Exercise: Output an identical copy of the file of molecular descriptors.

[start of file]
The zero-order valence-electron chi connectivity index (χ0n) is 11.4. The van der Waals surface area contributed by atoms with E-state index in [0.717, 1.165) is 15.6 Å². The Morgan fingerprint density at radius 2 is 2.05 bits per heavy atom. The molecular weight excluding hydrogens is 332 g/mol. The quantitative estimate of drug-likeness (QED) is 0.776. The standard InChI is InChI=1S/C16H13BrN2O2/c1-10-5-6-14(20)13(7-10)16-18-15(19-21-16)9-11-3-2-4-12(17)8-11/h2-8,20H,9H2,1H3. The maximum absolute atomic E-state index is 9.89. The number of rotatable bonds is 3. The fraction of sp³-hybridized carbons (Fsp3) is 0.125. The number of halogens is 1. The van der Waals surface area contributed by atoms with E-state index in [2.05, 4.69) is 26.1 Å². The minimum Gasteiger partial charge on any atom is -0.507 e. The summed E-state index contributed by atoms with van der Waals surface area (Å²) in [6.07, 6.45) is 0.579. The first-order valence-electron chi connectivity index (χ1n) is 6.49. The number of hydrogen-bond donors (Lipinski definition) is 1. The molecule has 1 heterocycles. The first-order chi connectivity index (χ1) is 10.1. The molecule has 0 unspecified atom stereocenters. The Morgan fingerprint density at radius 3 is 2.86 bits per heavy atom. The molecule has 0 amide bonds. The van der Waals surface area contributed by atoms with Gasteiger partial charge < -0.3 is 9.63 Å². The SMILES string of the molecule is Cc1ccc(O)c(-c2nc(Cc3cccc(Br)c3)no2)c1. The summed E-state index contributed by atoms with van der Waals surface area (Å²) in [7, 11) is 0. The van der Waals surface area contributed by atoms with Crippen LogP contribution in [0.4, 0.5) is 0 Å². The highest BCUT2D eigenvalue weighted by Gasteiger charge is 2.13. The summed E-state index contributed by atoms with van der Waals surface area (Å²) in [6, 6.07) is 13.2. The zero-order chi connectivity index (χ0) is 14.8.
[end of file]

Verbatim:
The zero-order valence-electron chi connectivity index (χ0n) is 11.4. The van der Waals surface area contributed by atoms with E-state index in [0.717, 1.165) is 15.6 Å². The Morgan fingerprint density at radius 2 is 2.05 bits per heavy atom. The molecular weight excluding hydrogens is 332 g/mol. The quantitative estimate of drug-likeness (QED) is 0.776. The standard InChI is InChI=1S/C16H13BrN2O2/c1-10-5-6-14(20)13(7-10)16-18-15(19-21-16)9-11-3-2-4-12(17)8-11/h2-8,20H,9H2,1H3. The maximum absolute atomic E-state index is 9.89. The number of rotatable bonds is 3. The fraction of sp³-hybridized carbons (Fsp3) is 0.125. The number of halogens is 1. The van der Waals surface area contributed by atoms with E-state index in [2.05, 4.69) is 26.1 Å². The minimum Gasteiger partial charge on any atom is -0.507 e. The summed E-state index contributed by atoms with van der Waals surface area (Å²) in [6.07, 6.45) is 0.579. The first-order valence-electron chi connectivity index (χ1n) is 6.49. The number of hydrogen-bond donors (Lipinski definition) is 1. The molecule has 1 heterocycles. The first-order chi connectivity index (χ1) is 10.1. The molecule has 0 unspecified atom stereocenters. The Morgan fingerprint density at radius 3 is 2.86 bits per heavy atom. The molecule has 0 amide bonds. The van der Waals surface area contributed by atoms with Gasteiger partial charge < -0.3 is 9.63 Å². The SMILES string of the molecule is Cc1ccc(O)c(-c2nc(Cc3cccc(Br)c3)no2)c1. The summed E-state index contributed by atoms with van der Waals surface area (Å²) in [7, 11) is 0. The van der Waals surface area contributed by atoms with Crippen LogP contribution in [0.4, 0.5) is 0 Å². The highest BCUT2D eigenvalue weighted by Gasteiger charge is 2.13. The summed E-state index contributed by atoms with van der Waals surface area (Å²) in [6, 6.07) is 13.2. The zero-order chi connectivity index (χ0) is 14.8.